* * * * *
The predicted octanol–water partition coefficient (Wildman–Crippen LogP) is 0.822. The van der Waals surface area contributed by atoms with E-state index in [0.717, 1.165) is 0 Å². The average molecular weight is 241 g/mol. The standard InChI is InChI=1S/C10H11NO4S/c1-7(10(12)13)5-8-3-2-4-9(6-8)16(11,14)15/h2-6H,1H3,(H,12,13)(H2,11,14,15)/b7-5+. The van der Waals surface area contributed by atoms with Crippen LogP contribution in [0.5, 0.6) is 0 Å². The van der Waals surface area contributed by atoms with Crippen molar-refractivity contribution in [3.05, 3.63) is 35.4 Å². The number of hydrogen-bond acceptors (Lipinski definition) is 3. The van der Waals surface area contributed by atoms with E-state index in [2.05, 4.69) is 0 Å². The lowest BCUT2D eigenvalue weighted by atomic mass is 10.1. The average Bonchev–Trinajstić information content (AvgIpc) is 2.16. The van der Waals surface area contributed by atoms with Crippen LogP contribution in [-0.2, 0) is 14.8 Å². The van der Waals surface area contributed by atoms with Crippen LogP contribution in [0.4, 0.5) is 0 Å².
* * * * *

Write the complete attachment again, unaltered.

The predicted octanol–water partition coefficient (Wildman–Crippen LogP) is 0.822. The van der Waals surface area contributed by atoms with E-state index in [0.717, 1.165) is 0 Å². The average molecular weight is 241 g/mol. The standard InChI is InChI=1S/C10H11NO4S/c1-7(10(12)13)5-8-3-2-4-9(6-8)16(11,14)15/h2-6H,1H3,(H,12,13)(H2,11,14,15)/b7-5+. The van der Waals surface area contributed by atoms with Crippen LogP contribution in [0.5, 0.6) is 0 Å². The van der Waals surface area contributed by atoms with Crippen molar-refractivity contribution in [3.05, 3.63) is 35.4 Å². The number of hydrogen-bond acceptors (Lipinski definition) is 3. The van der Waals surface area contributed by atoms with E-state index in [2.05, 4.69) is 0 Å². The lowest BCUT2D eigenvalue weighted by atomic mass is 10.1. The average Bonchev–Trinajstić information content (AvgIpc) is 2.16. The van der Waals surface area contributed by atoms with Crippen LogP contribution in [-0.2, 0) is 14.8 Å². The van der Waals surface area contributed by atoms with Crippen LogP contribution in [0.4, 0.5) is 0 Å².